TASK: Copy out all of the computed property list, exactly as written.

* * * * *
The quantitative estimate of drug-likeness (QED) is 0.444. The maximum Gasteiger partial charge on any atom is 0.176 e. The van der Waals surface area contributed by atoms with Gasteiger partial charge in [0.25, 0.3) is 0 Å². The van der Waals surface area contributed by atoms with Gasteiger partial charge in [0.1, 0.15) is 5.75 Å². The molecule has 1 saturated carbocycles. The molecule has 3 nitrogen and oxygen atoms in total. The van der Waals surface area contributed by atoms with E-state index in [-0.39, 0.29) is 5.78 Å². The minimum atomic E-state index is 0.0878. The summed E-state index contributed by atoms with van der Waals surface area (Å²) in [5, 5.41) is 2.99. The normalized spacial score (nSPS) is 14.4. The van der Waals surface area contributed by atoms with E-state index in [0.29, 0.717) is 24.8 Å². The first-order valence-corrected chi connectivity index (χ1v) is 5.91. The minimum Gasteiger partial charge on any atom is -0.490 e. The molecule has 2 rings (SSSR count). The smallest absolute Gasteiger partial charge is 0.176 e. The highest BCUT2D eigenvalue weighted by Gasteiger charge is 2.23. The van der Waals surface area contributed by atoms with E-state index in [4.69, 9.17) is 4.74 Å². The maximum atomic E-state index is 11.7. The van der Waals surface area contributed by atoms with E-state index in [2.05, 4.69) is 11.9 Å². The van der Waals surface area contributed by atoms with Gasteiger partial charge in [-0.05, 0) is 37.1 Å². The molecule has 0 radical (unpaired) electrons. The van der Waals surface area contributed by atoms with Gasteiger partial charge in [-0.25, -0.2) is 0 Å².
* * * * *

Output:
The quantitative estimate of drug-likeness (QED) is 0.444. The maximum Gasteiger partial charge on any atom is 0.176 e. The van der Waals surface area contributed by atoms with Gasteiger partial charge in [0.25, 0.3) is 0 Å². The van der Waals surface area contributed by atoms with Gasteiger partial charge in [0.1, 0.15) is 5.75 Å². The molecule has 1 saturated carbocycles. The molecule has 3 nitrogen and oxygen atoms in total. The van der Waals surface area contributed by atoms with E-state index in [-0.39, 0.29) is 5.78 Å². The minimum atomic E-state index is 0.0878. The summed E-state index contributed by atoms with van der Waals surface area (Å²) in [5, 5.41) is 2.99. The normalized spacial score (nSPS) is 14.4. The van der Waals surface area contributed by atoms with E-state index in [0.29, 0.717) is 24.8 Å². The first-order valence-corrected chi connectivity index (χ1v) is 5.91. The minimum Gasteiger partial charge on any atom is -0.490 e. The molecule has 2 rings (SSSR count). The smallest absolute Gasteiger partial charge is 0.176 e. The highest BCUT2D eigenvalue weighted by Gasteiger charge is 2.23. The van der Waals surface area contributed by atoms with E-state index in [4.69, 9.17) is 4.74 Å². The maximum atomic E-state index is 11.7. The van der Waals surface area contributed by atoms with E-state index in [2.05, 4.69) is 11.9 Å². The van der Waals surface area contributed by atoms with Gasteiger partial charge in [-0.05, 0) is 37.1 Å². The molecule has 0 radical (unpaired) electrons. The van der Waals surface area contributed by atoms with Gasteiger partial charge in [-0.25, -0.2) is 0 Å².